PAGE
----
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Love is all you need: The Island @cervantesthtr

A drama set on the seventh floor of a non-descript hospital waiting room may not be everyone's idea of a great night at the theatre. But love and all other forms of the human condition are dissected in Juan Carlos Rubio's The Island. Translated by Tim Gutteridge, it feels like everything is up for grabs. What is love? Is it a bond between two women with a fifteen-year age gap? Is it the love between a mother and her son with a severe unknown disability? A wonderful life full of health and happiness is not always an option on the menu, and the choices may become a bit less palatable. Throughout a series of sometimes banal conversations, what comes out is a story of two women with lives that are separate and together. And while the piece becomes darker on one level as it progresses, it never ceases to fascinate and draw further insights into the couples. It's currently playing at the Cervantes Theatre .  A couple waits in a hospital waiting room for the outcome of an accident

The man in the rubber mask: The Toxic Avenger @toxicavengeruk

An eighties rock ballad score and a terrific energetic cast make The Toxic Avenger a lot of fun. It’s back in London at the Arts Theatre.

With just a small cast of five performers, they change characters, change sex and mutate. All while singing an eighties inspired rock score. It’s amazing and exhausting to watch.

The story is meant to be B-movie schlock. In Tromaville New Jersey, a nerd metamorphasises into a toxic superhero after being dumped into some New Jersey sludge by some jocks. He had discovered his local evil Mayor’s plans to use the town as a dumping ground for toxic waste from New York. Or something like that. And he falls in love with a girl. Who is blind. But the story is probably not as important as the people performing in it. Since they’re determined to show the audience a good time.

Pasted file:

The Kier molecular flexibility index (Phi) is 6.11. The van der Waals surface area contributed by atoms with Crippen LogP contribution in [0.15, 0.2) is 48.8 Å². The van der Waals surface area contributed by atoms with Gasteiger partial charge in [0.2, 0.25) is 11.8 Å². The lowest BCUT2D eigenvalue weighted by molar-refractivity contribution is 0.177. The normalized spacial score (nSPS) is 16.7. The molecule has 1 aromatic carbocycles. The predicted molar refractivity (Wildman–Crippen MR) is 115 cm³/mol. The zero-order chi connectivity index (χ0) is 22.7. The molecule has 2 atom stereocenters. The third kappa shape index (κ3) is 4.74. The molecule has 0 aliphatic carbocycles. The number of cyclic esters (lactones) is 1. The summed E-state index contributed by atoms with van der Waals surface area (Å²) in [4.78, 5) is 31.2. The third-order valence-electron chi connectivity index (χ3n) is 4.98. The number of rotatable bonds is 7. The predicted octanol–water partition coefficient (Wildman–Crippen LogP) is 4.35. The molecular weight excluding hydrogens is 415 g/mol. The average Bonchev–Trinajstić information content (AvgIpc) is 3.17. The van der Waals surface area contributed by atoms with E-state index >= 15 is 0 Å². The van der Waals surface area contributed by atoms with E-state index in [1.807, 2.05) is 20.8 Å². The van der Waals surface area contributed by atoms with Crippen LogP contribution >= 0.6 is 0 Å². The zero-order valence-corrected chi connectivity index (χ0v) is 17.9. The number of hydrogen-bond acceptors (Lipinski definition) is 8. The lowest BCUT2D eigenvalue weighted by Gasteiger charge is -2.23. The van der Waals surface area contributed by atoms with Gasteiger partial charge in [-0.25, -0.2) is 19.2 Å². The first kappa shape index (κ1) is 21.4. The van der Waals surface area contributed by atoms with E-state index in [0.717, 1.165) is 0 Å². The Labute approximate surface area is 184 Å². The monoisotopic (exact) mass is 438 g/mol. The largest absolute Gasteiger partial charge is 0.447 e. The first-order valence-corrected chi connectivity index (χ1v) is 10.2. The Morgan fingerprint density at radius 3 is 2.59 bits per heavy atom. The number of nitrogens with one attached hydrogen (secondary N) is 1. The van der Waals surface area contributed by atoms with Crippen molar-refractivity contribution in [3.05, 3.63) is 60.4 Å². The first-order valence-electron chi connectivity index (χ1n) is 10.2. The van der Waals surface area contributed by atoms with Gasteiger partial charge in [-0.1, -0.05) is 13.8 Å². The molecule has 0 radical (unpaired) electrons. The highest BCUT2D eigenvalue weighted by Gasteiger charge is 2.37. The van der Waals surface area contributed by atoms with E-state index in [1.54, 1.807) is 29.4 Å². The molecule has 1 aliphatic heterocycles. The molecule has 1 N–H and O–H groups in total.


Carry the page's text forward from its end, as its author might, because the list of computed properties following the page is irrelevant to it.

Working hard in the cast is Natalie Hope as the evil Mayor and mother of Toxie. The script allows this to happen due to some bad blood which means neither would be caught dead in the same room together. She’s hilarious with her ad libs and over the top vocals.

Playing various locals, hoodlums and women, Ché Francis and Oscar Conlon-Morrey manage to have the audience in hysterics.

As Toxie, the Toxic Avenger, Mark Anderson sounds great. But the production misses an opportunity to showcase his comic talents by concealing his face completely behind a latex mask.

It’s hard to get too serious about a show based on a cult eighties movie. But you also get the sense that there is also a missed opportunity. Turning a bad eighties movie into musical gold worked well with Xanadu. But here the book by Joe DiPietro is full of predictable jokes and crude references to blindness. If you don’t find a person’s disability hilarious you might wonder where the funny parts are.

Still, it sounds great under musical direction of Alex Beetschen. And when you walk into the theatre with its fantastic waste-dump inspired set by takis, you know you’re not seeing 42nd Street.

Directed by Benji Sperring, The Toxic Avenger is at the Arts Theatre until 3 December.


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